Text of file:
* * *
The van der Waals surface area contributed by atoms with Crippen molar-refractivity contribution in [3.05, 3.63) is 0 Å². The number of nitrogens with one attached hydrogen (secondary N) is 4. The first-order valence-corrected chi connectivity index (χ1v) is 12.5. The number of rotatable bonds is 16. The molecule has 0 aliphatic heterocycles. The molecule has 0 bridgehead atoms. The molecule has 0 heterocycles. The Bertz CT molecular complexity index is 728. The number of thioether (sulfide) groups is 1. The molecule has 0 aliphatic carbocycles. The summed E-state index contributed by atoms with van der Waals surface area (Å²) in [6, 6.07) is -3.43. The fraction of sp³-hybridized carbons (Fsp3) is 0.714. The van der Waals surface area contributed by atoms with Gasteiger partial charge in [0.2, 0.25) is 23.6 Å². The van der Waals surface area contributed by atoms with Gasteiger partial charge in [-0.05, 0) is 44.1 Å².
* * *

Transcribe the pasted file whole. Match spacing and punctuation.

The van der Waals surface area contributed by atoms with Crippen molar-refractivity contribution in [3.05, 3.63) is 0 Å². The number of nitrogens with one attached hydrogen (secondary N) is 4. The first-order valence-corrected chi connectivity index (χ1v) is 12.5. The number of rotatable bonds is 16. The molecule has 0 aliphatic heterocycles. The molecule has 0 bridgehead atoms. The molecule has 0 heterocycles. The Bertz CT molecular complexity index is 728. The number of thioether (sulfide) groups is 1. The molecule has 0 aliphatic carbocycles. The summed E-state index contributed by atoms with van der Waals surface area (Å²) in [6, 6.07) is -3.43. The fraction of sp³-hybridized carbons (Fsp3) is 0.714. The van der Waals surface area contributed by atoms with Gasteiger partial charge in [0.2, 0.25) is 23.6 Å². The van der Waals surface area contributed by atoms with Gasteiger partial charge in [-0.05, 0) is 44.1 Å².